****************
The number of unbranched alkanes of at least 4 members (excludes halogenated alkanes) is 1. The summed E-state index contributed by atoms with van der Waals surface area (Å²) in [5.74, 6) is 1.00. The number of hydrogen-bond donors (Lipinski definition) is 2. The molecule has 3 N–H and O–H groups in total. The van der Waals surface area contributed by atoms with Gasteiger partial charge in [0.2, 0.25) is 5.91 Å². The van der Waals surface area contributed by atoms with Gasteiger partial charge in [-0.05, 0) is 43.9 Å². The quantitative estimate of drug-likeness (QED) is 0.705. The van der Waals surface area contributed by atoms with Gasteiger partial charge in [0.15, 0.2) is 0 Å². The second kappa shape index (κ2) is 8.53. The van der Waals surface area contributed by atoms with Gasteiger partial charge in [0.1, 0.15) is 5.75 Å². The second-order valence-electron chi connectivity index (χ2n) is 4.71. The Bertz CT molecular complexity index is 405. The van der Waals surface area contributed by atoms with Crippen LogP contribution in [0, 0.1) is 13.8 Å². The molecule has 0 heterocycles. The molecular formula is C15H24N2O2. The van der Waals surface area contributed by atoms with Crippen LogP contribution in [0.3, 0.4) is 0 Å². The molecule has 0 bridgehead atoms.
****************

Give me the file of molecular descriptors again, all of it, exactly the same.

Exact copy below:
The number of unbranched alkanes of at least 4 members (excludes halogenated alkanes) is 1. The summed E-state index contributed by atoms with van der Waals surface area (Å²) in [5.74, 6) is 1.00. The number of hydrogen-bond donors (Lipinski definition) is 2. The molecule has 3 N–H and O–H groups in total. The van der Waals surface area contributed by atoms with Gasteiger partial charge in [0.2, 0.25) is 5.91 Å². The van der Waals surface area contributed by atoms with Gasteiger partial charge in [-0.05, 0) is 43.9 Å². The quantitative estimate of drug-likeness (QED) is 0.705. The van der Waals surface area contributed by atoms with Gasteiger partial charge in [0.15, 0.2) is 0 Å². The second kappa shape index (κ2) is 8.53. The van der Waals surface area contributed by atoms with Gasteiger partial charge in [0.1, 0.15) is 5.75 Å². The second-order valence-electron chi connectivity index (χ2n) is 4.71. The Bertz CT molecular complexity index is 405. The van der Waals surface area contributed by atoms with Crippen LogP contribution in [0, 0.1) is 13.8 Å². The molecule has 0 heterocycles. The molecular formula is C15H24N2O2. The van der Waals surface area contributed by atoms with Crippen LogP contribution in [0.3, 0.4) is 0 Å². The molecule has 0 bridgehead atoms.